Digitalisation is a long-term process that requires patience, financial resources and effort. SMEs must make a commitment to reap its rewards - such as more efficient operations, more cost savings and improved productivity.

    2. Identify the goals that will lead to growth

    Digitalisation means different things to different SMEs. They must know precisely what they need so that they can adopt the right digital technologies for greater growth. In the case of iLahui, a Korean-inspired lifestyle store, the company wants to improve its backend process to ensure that it can compete in terms of customer experience.

    "SMEs must understand what kind of growth they want to achieve. For some, it's growing overseas while others want to gain more market share locally. At iLahui, we began with the end in mind. We wanted to improve our productivity with a system that could help out in stock replenishment orders so that we can serve customers better," said Chong Sai Yann, Business Development Manager, iLahui.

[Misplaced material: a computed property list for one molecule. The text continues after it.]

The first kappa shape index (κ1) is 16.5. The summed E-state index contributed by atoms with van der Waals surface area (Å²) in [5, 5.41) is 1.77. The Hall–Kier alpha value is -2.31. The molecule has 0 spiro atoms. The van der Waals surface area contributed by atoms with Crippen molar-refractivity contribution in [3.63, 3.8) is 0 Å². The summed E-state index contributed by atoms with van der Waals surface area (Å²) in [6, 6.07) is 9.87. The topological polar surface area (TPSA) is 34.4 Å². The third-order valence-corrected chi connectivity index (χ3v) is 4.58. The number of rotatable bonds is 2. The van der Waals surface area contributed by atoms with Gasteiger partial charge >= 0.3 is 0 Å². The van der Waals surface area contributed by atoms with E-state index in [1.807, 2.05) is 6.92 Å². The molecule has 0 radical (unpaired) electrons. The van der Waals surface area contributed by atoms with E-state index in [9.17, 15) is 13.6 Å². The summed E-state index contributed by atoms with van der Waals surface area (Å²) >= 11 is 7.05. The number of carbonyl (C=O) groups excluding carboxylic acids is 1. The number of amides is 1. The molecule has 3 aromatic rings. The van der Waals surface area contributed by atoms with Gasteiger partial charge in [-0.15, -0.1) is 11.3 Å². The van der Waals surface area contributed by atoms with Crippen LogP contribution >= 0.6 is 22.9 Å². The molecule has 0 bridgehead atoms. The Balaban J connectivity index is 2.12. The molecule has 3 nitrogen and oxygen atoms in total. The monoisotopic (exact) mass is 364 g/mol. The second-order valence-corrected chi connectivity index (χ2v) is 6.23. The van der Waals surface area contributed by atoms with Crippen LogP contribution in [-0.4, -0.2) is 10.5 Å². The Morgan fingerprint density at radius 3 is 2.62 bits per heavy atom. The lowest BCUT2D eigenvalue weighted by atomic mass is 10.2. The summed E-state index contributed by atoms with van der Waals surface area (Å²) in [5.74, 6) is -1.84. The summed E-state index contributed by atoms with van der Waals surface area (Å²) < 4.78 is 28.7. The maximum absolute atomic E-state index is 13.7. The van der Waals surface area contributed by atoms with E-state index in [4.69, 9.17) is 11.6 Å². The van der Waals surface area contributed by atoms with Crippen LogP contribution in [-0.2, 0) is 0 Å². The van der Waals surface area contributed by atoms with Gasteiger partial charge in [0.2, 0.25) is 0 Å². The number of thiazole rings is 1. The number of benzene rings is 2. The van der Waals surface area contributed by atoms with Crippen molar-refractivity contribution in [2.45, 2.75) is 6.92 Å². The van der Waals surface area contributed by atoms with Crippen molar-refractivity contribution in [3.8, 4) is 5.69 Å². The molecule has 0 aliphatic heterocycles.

Different SMEs have different requirements for growth. Be clear on the priorities and objectives that will lead to expansion, such as automating backend processes, meeting customer requirements more rapidly or targeting overseas markets.

     

    3. Embrace a culture of continuous change

    Change is the only constant in the digitalisation journey. SMEs must create an internal culture that can constantly adapt to the many facets of digital transformation.

    "We have been in business for 24 years and our needs are constantly evolving. To stay relevant, it is important for us to know what we need at every stage of the journey. We need to embrace change so that when the opportunity arises, we are ready to take advantage of it. As a growing SME with overseas customers, we cannot afford wrong turns and must have a 'do-or-die' attitude when it comes to digitalising our business processes," said K.S. Ho, Business Manager, Acepac International. The company is one of the leading total solution providers in the packaging industry in the region. To unlock the next stage of growth, it joined The FinLab, an SME accelerator programme designed by UOB and SGInnovate, to help develop and deepen their digital capabilities.

    Business needs will evolve along the digital transformation journey. Develop a digital-first culture that is ready to adopt capabilities such as online marketing to reach more customers and sales tracking to respond to new opportunities or meet demands flexibly.